Thursday, 28 September 2023
WorldThese are all the crimes against humanity that Russia would have committed...

These are all the crimes against humanity that Russia would have committed in Ukraine, according to the UN

A year and a half after it was created, the UN Commission of Independent Experts Investigating the Russo-Ukrainian War is working to establish whether Russian forces have perpetrated three types of abuses in Ukraine that could legally be considered crimes against humanity.

“The Commission mentions the possibility that the Russian Armed Forces have committed crimes against humanity in three types of situations,” one of the three commissioners of this investigative body, the Colombian academic and human rights activist Pablo de Greiff, explained to EFE today. .

The first type of crimes against humanity, which along with genocide are the most serious crimes recognized by international law, could have been committed by Russian troops by “systematically using torture against detained persons, both military as Ukrainian civilians.”

Other actions that the Commission is investigating as possible crimes against humanity are “the thirteen waves” that, starting in October of last year and throughout last fall and winter, Russia launched “against the electrical and thermal infrastructures” of Ukraine.

“The cumulative effects of these attacks on the civilian population may be equivalent to some of the crimes listed as constituting crimes against humanity,” said the Colombian academic from New York University.

The Commission is studying the consequences of being without heat or electricity for days on end due to the deliberate impact on energy infrastructure of Russian missiles and drones on the health and even the lives of millions of Ukrainians when traveling on the streets, receiving medical treatment or earn a living with a professional activity.


De Greiff and the other two members of the Commission – retired Norwegian judge Erik Møse – have no doubts about the intentionality of the terror inflicted by Russia on the Ukrainian civilian population with this type of bombing.

“There have been statements from (Russian President Vladimir) Putin to the Minister of Defense saying that a wave of large-scale attacks was going to begin,” says the Colombian, who between 2012 and 2018 was the UN special rapporteur for truth. , justice and reparation.

De Greiff recalls that the massive attacks against the Ukrainian electrical and thermal network were repeated on up to “13 different occasions.” “It was easy to determine, after the second, what the effects were going to be on the civilian population, so there is no doubt about either the systematicity or the intentionality,” said the expert.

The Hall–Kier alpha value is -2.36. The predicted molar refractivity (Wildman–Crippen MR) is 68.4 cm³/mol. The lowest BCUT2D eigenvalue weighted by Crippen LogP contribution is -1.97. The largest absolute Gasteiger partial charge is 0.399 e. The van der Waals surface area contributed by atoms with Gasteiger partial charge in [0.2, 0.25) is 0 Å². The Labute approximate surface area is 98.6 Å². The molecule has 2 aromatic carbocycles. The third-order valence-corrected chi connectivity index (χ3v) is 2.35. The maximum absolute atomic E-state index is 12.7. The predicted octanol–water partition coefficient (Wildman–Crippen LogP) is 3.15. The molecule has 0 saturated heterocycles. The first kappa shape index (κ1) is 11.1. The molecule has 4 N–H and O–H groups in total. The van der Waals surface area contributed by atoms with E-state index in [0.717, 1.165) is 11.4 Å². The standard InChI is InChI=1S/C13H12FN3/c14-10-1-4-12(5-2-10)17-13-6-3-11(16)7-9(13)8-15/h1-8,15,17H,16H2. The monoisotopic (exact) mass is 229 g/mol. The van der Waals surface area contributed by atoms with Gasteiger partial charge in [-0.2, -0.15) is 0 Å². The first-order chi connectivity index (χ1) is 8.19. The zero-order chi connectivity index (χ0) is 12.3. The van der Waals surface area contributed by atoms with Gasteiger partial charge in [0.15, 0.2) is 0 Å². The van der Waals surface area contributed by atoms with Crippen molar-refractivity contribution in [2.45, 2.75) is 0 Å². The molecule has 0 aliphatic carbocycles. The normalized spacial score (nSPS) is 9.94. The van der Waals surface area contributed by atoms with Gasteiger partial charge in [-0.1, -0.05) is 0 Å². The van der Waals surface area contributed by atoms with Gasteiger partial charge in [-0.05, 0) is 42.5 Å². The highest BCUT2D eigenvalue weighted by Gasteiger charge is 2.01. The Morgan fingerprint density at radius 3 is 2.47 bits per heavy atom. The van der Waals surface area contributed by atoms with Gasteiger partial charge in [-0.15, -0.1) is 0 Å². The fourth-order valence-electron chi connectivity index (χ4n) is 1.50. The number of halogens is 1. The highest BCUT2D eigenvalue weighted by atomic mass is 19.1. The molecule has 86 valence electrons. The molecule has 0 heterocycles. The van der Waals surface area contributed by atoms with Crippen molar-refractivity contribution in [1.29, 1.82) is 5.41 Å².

The city of Mariupol, taken by the Russians in May 2022, after a siege of almost three months, exemplifies the third category of atrocities that could constitute crimes against humanity.

“The city was systematically attacked practically without respite, under a siege situation in which the civilian population was prevented from leaving and humanitarian aid was prevented from entering,” De Greiff recalled.

The Colombian academic alluded to the difficulties of determining exactly what happened in that port on the Sea of ​​Azov, having not received a response from Russia to the Commission’s requests to visit the Russian Federation or the territories it occupies in Ukraine.

“If all these circumstances can be established, that would constitute a crime against humanity,” said De Greiff, who, along with his colleagues, has found elements to affirm that Russia has perpetrated many violations of international humanitarian law in Ukraine and a large number of war crimes.


Ukrainian journalists asked retired Norwegian judge Erik Møse – who, in addition to being one of the three experts who make up the Commission, is its president – if they had found evidence that Russia is committing genocide in Ukraine.

Møse explained that to speak of genocide it is necessary, according to the definition of international conventions, that there is an intention to “physically or biologically destroy” a human group in its entirety, something of which the commissioners have found no evidence in Ukraine.

The former Norwegian judge – who was one of the members of the International Criminal Tribunal for Rwanda – did say he was aware of calls for the genocide of Ukrainians in official media and other circles of power in the Russian Federation and stressed that the work of the Commission has not completed and will continue to investigate in this regard as well.

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